All source of energy because, unlike glucose, the concentration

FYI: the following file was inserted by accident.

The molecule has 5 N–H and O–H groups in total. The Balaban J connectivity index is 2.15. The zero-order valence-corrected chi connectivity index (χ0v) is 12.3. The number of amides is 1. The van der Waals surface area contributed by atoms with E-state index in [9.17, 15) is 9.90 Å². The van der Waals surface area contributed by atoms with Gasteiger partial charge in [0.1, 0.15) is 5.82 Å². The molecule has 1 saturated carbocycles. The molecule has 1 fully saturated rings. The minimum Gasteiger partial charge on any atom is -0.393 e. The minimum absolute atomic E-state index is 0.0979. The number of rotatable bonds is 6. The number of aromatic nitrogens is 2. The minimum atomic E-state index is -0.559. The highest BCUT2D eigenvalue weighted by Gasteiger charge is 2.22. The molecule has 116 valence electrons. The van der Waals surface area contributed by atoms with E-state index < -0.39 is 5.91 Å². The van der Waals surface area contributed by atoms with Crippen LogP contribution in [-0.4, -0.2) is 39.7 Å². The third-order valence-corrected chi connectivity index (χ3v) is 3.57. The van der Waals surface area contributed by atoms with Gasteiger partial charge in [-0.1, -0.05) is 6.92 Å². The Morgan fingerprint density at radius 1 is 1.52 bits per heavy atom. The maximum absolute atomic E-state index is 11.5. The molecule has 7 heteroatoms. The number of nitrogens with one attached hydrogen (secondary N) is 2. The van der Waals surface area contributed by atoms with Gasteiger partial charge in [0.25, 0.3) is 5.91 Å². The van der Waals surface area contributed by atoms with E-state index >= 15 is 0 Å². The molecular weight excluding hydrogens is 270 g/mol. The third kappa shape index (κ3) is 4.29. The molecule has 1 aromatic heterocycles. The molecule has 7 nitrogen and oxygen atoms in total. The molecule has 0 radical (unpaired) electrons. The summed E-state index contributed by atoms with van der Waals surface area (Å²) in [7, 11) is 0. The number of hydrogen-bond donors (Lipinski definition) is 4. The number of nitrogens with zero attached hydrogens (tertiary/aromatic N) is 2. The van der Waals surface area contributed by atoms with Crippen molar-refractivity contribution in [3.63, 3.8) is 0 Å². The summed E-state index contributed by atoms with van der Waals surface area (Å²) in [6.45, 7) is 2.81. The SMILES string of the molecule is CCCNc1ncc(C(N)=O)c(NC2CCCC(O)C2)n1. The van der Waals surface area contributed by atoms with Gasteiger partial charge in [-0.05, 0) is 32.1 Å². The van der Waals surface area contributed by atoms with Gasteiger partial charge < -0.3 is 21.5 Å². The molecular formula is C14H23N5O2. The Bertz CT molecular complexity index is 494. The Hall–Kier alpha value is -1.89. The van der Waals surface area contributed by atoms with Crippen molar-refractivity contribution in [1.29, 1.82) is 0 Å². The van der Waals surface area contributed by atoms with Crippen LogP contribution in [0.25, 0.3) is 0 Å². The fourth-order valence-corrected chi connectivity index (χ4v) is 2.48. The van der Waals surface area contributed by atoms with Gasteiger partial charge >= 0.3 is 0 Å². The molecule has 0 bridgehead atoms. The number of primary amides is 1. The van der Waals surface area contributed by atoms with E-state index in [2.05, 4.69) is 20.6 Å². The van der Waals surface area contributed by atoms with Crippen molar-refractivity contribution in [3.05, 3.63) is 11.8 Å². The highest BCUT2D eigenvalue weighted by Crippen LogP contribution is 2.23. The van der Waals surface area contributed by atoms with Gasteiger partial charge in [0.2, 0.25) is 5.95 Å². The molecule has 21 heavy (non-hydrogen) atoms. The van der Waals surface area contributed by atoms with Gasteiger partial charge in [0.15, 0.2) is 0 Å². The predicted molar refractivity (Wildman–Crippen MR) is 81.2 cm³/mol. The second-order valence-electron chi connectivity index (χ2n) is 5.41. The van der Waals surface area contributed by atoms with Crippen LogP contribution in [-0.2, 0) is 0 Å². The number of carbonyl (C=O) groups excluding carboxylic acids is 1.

All monosaccharides are transported into the intestinal cells via protein transporters (Silverthorn, 2016). In a form of secondary active transport, glucose is transported across the apical cell membrane using Sodium Glucose Co-Transporters (SGLT-1/2) (Silverthorn, 2016). The free energy released when sodium is pumped into the into cell through the transport protein down its concentration gradient allows for the transport of glucose into the cell along with it (Silverthorn, 2016) (Thompson et al., 2013). In order to maintain the concentration gradient of sodium (more outside of the cell than inside) that allows for this process to work, an Na+/K+ pump then pumps the sodium back out of the cell (Thompson et al., 2013). Fructose, while also being transported across the cell membrane using a transport protein, does not require a source of energy because, unlike glucose, the concentration of the fructose in the intestinal lumen is higher than in the intestinal cells, and thus fructose can just flow into the cell via facilitated diffusion using Glucose Transporter 5 (GLUT5) proteins (Silverthorn, 2016) (Thompson et al., 2013). Once absorbed, the monosaccharides are then able to be transported across the basolateral membrane via Glucose Transporter 2 (GLUT2) transporters to be taken up by the capillaries for transport in the bloodstream (Silverthorn, 2016).   Epithelial cells in the mucosal layer of gastrointestinal tract structures are responsible for absorbing nutrients from the GI lumen (Silverthorn, 2016). Most nutrient absorption occurs in the small intestines (Thompson et al., 2013).    Increased surface area allows for increased absorption across the epithelial layers of both the stomach and small intestines by increasing the number of epithelial cells (the total area of the lumen) that come into contact with nutrients in the gastrointestinal tract in order to absorb them (Thompson et al., 2013).?   In the stomach, the mucosal epithelium is crinkled up into ridges called rugae (Silverthorn, 2016). Similar epithelial folds, called plicae, are found in the small intestines, but the mucosal epithelium of the small intestines also does more to increase surface area by wrinkling further into finger-like projections called villi, each made up of many epithelial cells termed enterocytes (Thompson et al., 2013). Each enterocyte is further covered with even more tiny projections called microvilli, creating the brush border (Thompson et al., 2013). Surface area of both the stomach and small intestines is further increased via columnar invaginations in their mucosal epithelium, called gastric glands and crypts, respectively (Silverthorn, 2016). Through these various forms of folding, the overall surface area of the small intestines is increased by around 500 times to ~250m2 (Thompson et al., 2013) (Silverthorn, 2016).     Transported through the watery gut to them by amphipathic micelles, enterocytes of the mucosal epithelium of the small intestine absorb lipids broken down into monoglycerides and free fatty acids, which are absorbed via diffusion, and cholesterol, which is moved across the membrane by transport proteins (Silverthorn, 2016) (Thompson et al., 2013).